I recently caught Gutone's article "What Euro Crisis?," which raised some very good points, but also left much unanswered. This got me thinking about the general situation in Europe. After examining some debt ratios, I am not as optimistic as Gutone if Greece defaults and leaves the euro.
Many have stated that Europe in general and Greece in particular will not cause another Lehman-style crash. To this point, many, including Gutone, have stated that banks are more prepared this time around. I would cautiously argue that some banks may be more prepared, but that does not mean that all are, nor does it mean that even banks with no direct exposure to Europe would remain unscathed. Richard Suttmeier also discusses the tenuous positions of many banks here.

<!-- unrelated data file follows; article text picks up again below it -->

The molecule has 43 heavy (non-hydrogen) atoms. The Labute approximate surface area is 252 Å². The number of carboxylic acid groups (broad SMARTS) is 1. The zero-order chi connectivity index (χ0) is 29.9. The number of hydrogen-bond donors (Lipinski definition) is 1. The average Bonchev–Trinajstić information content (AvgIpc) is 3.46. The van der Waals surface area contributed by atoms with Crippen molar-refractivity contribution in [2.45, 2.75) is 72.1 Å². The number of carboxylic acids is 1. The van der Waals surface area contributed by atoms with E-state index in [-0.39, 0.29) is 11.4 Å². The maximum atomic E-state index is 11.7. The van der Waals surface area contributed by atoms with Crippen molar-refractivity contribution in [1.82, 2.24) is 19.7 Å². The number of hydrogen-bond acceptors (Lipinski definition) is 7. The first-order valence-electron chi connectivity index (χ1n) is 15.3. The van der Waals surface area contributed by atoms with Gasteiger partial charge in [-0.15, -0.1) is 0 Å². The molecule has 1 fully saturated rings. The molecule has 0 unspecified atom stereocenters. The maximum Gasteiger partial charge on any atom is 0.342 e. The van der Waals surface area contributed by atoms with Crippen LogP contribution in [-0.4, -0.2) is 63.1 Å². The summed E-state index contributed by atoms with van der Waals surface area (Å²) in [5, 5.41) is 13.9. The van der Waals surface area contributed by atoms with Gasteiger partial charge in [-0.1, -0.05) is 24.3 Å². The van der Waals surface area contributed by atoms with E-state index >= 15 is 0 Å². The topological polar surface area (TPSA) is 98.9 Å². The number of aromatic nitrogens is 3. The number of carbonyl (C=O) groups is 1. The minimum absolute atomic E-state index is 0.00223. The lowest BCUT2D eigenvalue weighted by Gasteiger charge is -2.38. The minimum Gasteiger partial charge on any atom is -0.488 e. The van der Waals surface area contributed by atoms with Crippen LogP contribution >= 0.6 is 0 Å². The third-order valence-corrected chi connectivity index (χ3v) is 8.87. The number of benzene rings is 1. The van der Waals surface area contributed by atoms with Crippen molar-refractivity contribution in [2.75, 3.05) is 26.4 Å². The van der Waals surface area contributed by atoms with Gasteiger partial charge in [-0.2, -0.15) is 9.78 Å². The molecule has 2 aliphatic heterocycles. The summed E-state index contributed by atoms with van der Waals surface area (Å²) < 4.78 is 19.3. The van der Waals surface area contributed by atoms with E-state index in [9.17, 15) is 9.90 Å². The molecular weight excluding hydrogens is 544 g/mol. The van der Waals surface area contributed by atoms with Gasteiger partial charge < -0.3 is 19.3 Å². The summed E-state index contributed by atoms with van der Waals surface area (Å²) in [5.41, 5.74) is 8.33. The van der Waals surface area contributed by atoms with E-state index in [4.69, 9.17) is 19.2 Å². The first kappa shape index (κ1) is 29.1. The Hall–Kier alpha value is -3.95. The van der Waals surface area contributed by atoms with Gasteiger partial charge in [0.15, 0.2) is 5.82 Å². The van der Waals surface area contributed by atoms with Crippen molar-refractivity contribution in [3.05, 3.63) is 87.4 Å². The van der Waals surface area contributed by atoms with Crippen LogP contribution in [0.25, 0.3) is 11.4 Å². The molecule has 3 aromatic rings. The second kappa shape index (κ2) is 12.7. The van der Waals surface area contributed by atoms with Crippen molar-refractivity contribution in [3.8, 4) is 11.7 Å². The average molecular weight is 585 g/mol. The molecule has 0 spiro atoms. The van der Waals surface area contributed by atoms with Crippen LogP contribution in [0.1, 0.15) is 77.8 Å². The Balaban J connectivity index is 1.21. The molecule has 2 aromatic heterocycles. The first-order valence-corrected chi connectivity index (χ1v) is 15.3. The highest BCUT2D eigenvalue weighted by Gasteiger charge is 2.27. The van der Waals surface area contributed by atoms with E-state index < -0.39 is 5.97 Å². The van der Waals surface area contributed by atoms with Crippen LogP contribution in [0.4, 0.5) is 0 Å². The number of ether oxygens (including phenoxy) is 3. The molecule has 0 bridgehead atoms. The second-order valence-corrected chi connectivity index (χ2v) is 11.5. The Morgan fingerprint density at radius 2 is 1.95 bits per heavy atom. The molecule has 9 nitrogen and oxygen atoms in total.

Gutone makes a statement that should be reassuring, but I actually find it somewhat unsettling: "All the financial institutions and governments have had enough time to do their homework thoroughly on different scenarios." It sort of reminds me of that old joke: If you want to make God laugh, make a plan... I'm sure you get the idea.
This brings us to the crux of the issue, Gutone's statement that "even if Greece, Portugal, and Spain all eventually default and exit euro, we will not see the same kind of crisis as we had in 2008." I can safely say, after years of studying economics, I have only "some" idea of what would happen if a single-currency economic region the size of the eurozone suddenly fell apart. (Hey, what happened after Rome collapsed?) Oh sure, economic theory can give us some idea of what to expect. (It's not good.) And we have plenty of examples throughout the course of history of nations devaluing their currencies: Asian financial crisis, Mexican peso crisis, Russian ruble crisis - that list goes on. So, we have a pretty good idea of what will happen in Greece if that country leaves the euro and goes back to its own currency, if nothing else happens. (That's not good, either.) But what about the way Greece's departure and economic collapse would reverberate throughout the world?